Developing vaccinees to address worldwide problems: Roy Curtiss, PhD’62

Roy Curtiss III, PhD’62, with his wife and research collaborator, Josephine “Josie” Clark-Curtiss. Photo by Scott Clark

by Kate Dohner

Roy Curtiss III, PhD’62, probably didn’t imagine that his work cross-breeding chickens as a junior high school student in the 4-H club in the 1940s would lead to a lifelong career.

After completing undergraduate studies at Cornell University, Curtiss began studying bacteriophage viruses at Brookhaven National Laboratory and exchanging ideas during regular meetings with worldwide experts in phage genetics—five of whom went on to win the Nobel Prize. These sessions inspired Curtiss’ passion for genetics and the microbiological sciences, leading him to pursue graduate studies in microbiology at the University of Chicago.

While at UChicago, Curtiss worked with several researchers now recognized for their pioneering work, including Eugene Goldwasser, SB’43, PhD’50, who discovered the anemia drug erythropoietin, and James “Jim” Moulder, SB’41, PhD’44, who conducted groundbreaking research on infectious diseases.

“Jim taught me the importance of sharing ideas,” Curtiss said. “The scientific community only sees progress when we disseminate knowledge and work together in a collegial environment.”

His experience working with Moulder spurred Curtiss’ early research aimed at understanding the mechanisms by which microbial pathogens, bacteria and viruses cause disease. These investigations led to the co-discovery of the molecular genetic means by which Salmonella invades cells, along with the development of a weakened strain of E. coli, which was later used to perfect the technology for creating human insulin.

While at UChicago, Curtiss named the bacterial strains he identified “chi” strains, in recognition of the University. Today, there are more than 17,000 such strains.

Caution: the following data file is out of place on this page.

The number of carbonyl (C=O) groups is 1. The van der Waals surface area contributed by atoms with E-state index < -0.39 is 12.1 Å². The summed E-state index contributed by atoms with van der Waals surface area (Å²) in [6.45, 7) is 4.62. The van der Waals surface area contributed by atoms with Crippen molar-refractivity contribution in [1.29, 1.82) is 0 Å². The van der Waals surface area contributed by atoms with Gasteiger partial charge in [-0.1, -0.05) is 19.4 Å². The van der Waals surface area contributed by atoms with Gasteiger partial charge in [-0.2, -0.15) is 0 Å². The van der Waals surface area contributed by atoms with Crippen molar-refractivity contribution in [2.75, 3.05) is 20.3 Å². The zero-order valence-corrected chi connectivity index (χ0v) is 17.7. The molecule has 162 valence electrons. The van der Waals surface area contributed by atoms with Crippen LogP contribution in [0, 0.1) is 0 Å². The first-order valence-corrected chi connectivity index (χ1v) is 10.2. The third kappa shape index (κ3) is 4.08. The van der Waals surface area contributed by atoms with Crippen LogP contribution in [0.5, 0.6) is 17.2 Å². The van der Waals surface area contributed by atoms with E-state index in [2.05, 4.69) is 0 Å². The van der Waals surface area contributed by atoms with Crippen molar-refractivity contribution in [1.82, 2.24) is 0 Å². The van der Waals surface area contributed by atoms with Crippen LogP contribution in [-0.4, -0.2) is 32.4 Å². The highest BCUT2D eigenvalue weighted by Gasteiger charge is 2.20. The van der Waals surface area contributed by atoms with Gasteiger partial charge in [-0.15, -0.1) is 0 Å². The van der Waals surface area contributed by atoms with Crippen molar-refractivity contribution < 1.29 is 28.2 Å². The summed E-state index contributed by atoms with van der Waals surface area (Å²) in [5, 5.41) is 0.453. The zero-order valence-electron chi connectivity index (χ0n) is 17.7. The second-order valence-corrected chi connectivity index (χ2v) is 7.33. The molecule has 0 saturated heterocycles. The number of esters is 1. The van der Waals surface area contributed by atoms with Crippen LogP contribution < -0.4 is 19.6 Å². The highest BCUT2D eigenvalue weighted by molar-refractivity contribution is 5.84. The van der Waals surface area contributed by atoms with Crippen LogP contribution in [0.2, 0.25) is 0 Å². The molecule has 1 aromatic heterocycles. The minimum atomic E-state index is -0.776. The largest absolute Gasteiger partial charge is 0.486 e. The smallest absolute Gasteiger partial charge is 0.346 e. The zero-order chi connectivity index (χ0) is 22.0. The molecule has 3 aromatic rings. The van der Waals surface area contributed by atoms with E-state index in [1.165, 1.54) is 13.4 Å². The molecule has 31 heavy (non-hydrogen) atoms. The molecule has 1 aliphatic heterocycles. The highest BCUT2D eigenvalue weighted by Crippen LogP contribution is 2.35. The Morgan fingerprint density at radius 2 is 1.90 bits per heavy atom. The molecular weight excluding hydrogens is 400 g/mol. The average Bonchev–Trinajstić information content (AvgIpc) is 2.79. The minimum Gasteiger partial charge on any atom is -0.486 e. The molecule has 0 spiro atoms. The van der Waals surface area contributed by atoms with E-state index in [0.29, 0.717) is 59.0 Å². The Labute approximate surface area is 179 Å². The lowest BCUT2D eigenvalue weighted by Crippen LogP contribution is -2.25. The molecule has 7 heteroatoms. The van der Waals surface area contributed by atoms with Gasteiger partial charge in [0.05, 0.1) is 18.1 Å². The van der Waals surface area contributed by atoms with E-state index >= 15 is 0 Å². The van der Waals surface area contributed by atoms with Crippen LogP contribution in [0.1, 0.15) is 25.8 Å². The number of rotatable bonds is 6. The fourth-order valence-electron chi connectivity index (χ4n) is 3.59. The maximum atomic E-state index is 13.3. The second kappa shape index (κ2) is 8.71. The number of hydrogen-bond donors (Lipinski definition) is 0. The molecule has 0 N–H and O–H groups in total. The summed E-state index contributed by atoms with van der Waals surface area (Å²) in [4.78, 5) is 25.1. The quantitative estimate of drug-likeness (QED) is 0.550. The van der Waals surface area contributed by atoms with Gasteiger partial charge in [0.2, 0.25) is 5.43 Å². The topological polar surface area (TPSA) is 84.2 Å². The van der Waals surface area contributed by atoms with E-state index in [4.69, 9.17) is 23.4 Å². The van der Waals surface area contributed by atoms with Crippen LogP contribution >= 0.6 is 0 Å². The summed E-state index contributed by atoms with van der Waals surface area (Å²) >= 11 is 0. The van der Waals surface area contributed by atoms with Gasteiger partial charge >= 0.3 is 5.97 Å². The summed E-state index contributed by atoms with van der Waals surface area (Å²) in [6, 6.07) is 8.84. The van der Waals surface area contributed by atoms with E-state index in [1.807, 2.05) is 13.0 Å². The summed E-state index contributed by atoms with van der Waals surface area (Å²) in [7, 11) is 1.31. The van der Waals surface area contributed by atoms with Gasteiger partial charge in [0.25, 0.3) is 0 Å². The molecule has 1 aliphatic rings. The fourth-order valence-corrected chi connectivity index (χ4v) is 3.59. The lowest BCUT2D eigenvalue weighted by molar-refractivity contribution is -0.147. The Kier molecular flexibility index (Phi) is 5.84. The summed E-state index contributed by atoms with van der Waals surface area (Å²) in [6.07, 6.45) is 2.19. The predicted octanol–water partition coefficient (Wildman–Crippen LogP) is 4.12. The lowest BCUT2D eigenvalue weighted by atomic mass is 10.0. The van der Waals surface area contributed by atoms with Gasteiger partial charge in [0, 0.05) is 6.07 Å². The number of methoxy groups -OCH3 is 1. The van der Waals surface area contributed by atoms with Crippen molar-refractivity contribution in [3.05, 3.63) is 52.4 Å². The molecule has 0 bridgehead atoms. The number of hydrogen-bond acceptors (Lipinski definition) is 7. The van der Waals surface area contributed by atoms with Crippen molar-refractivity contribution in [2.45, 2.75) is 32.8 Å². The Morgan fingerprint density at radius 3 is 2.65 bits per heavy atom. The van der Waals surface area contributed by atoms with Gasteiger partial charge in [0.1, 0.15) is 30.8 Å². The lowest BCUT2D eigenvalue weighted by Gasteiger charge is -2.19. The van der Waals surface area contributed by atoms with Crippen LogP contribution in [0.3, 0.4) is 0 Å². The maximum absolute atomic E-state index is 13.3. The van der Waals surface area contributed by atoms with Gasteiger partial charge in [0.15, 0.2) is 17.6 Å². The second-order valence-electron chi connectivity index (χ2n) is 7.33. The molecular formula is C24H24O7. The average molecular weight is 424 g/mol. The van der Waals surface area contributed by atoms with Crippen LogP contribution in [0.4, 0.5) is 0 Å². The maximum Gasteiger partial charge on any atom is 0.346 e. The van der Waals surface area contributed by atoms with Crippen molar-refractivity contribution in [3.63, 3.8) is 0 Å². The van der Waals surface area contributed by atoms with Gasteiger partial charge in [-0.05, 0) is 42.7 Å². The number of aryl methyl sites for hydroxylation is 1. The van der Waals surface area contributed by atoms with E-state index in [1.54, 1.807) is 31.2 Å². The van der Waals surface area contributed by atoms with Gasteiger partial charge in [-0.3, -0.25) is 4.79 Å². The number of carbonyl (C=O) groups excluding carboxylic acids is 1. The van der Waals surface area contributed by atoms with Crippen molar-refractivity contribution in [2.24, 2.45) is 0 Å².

In the late 1970s, Curtiss shifted his focus from basic research to vaccine development. He subsequently founded the company Megan Health to develop animal vaccines and has since created five licensed vaccines to control Salmonella and other pathogens in poultry and swine—work that has lessened the incidence of food-borne disease in the U.S. and saved many lives. In 2021, his company Curtiss Healthcare shipped 51 million doses of a new poultry vaccine in its first week of availability.

Over his 67-year career, Curtiss has advanced research at leading institutions across the country—from the University of Alabama at Birmingham to Washington University in St. Louis to Arizona State University to the University of Florida, where he is now a professor in the Department of Infectious Diseases and Immunology.

Today, Curtiss continues to push forward vaccine development as he works to create vaccines that control fertility in wildlife species and act as therapeutic agents to target and destroy tumors and cancer cells. Most recently, he and his team have begun developing bacterial strains to improve vaccines’ effectiveness in inducing long-term, protective immune responses.

Beyond his research prowess, Curtiss is committed to training the next generation.

“I’ve always had an open-door policy,” Curtiss said. “I could be talking to the president of the university, but if you have a question, you can come in and ask me. It’s wonderful to see the people who’ve come through my door go on to do amazing things all over the world.”

This story originally appeared in the spring 2022 Medicine on the Midway magazine

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